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Trial opens for man charged with BC murders of gangster, innocent teen

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Kane Carter is charged with two counts of second degree murder in the 2018 shooting of a gang member in Vancouver — during which a stray bullet killed Alfred Wong, 15, of Coquitlam

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Six years after a Coquitlam teenager was killed by a stray bullet during a gangland hit in Vancouver, his accused murderer is finally on trial.

Day 1 of the double murder trial in B.C. Supreme Court heard Alfred Wong, 15, let out a yell from the back seat of the family vehicle as he was shot in the chest as his mother, Chelly Wong, drove east on Broadway around Ontario Street after a family dinner out.

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Crown prosecutor Don Montrichard said in his opening remarks Monday that Alfred’s mother, confused by her son’s scream, continued driving for almost another block before realizing something was wrong and pulling over.

Dashcam footage from the family’s car that captured Alfred’s scream is expected to be played during the trial. The trial is scheduled for 115 days and will likely run until November.

Carter Kane, 28, is charged with the second-degree murders of both the 15-year-old and Kevin Whiteside, 23. He is also charged with aggravated assault of a second passerby, who missed getting killed by millimetres by another stray bullet that grazed his cheek.

Kane has pleaded not guilty to all three charges.

It’s the Crown’s theory that Kane shot the gun that killed Alfred and Whiteside and almost killed Shaiful Khondroker.

During breaks in the trial Monday, Kane turned and grinned at his supporters in the public gallery.

Montrichard conceded the Crown’s case is “almost entirely built on circumstantial evidence” because the only possible witness, Whiteside, was killed, the shootings weren’t captured on CCTV footage in the area, and the murder weapon has never been found. It took four years for charges to be laid.

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He told Justice Catherine Wedge and the seven-man, five woman jury that the different pieces of evidence he and three other prosecutors will present to the court will have to be viewed as “pieces of a puzzle” that, taken as a whole, will prove Kane killed Alfred and Whiteside, and just missed killing the other bystander.

Vancouver police Const. Darren Cho, working solo that night, was the first to arrive at Alfred’s family car that was pulled over and surrounded by a swarm of people who waved him to stop, he testified as the first of an expected 50 Crown witnesses.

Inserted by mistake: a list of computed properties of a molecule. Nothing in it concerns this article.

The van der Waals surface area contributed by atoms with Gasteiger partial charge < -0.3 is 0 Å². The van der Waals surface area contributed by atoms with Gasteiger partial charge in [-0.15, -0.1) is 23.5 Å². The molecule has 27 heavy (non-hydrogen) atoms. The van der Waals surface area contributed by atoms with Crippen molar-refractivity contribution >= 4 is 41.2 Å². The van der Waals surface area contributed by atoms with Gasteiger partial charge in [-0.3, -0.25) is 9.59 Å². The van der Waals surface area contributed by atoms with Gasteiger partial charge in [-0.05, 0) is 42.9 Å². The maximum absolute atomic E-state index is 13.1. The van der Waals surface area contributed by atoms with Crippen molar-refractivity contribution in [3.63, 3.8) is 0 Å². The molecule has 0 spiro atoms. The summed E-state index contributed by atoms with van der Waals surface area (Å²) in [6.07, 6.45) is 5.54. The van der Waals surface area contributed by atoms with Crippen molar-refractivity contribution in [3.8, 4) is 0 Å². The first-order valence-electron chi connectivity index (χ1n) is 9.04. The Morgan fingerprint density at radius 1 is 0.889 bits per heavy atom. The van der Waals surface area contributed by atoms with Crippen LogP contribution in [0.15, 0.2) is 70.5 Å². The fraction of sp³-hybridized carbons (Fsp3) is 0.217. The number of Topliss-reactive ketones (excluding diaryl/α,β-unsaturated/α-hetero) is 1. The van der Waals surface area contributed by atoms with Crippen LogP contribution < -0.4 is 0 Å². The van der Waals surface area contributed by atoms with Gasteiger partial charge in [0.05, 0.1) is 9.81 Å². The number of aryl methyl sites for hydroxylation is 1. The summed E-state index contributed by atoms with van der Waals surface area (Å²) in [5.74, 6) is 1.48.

“I was flagged down and I saw a boy in the back seat of the vehicle, he wasn’t moving,” said Cho.

“Everything was super-chaotic at times, so we were trying to piece it together,” said Cho, who was soon joined by Const. Anthony Wong. He said they didn’t know at first if that incident had anything to do with the shots-fired call a block away, at East Broadway and Ontario Street.

The officers removed Alfred from the vehicle and cut his shirt off, “and we saw a bullet wound in his chest … there was no exit wound. There was no blood coming out at all.”

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Autopsy results show the bullet that was found in Alfred’s body entered on the right side of chest, three inches below the nipple, and it damaged his organs, including the stomach, spleen, kidney and heart, court heard. He died two days later, on Jan. 15, 2018.

Court also heard that Whiteside was struck by two bullets, one in the head and the other to his lower leg.

Court heard on Monday that a man named Matthew Navas-Rivas and his girlfriend had left the Indochine restaurant and were getting into a cab at the corner of East Broadway and Ontario Street. The prosecutor said Whiteside ran after the cab and was trying to shoot at the cab when he himself was gunned down.

Montrichard itemized the Crown’s case against Kane that included his movements as captured by the location of his cellphones, someone using his fob to enter into his Surrey apartment building at certain times, his appearance at a downtown Vancouver apartment that was known to police as a drug den, and DNA evidence in a van central to the shooting that showed up at certain times and places that together he said proves his guilt.

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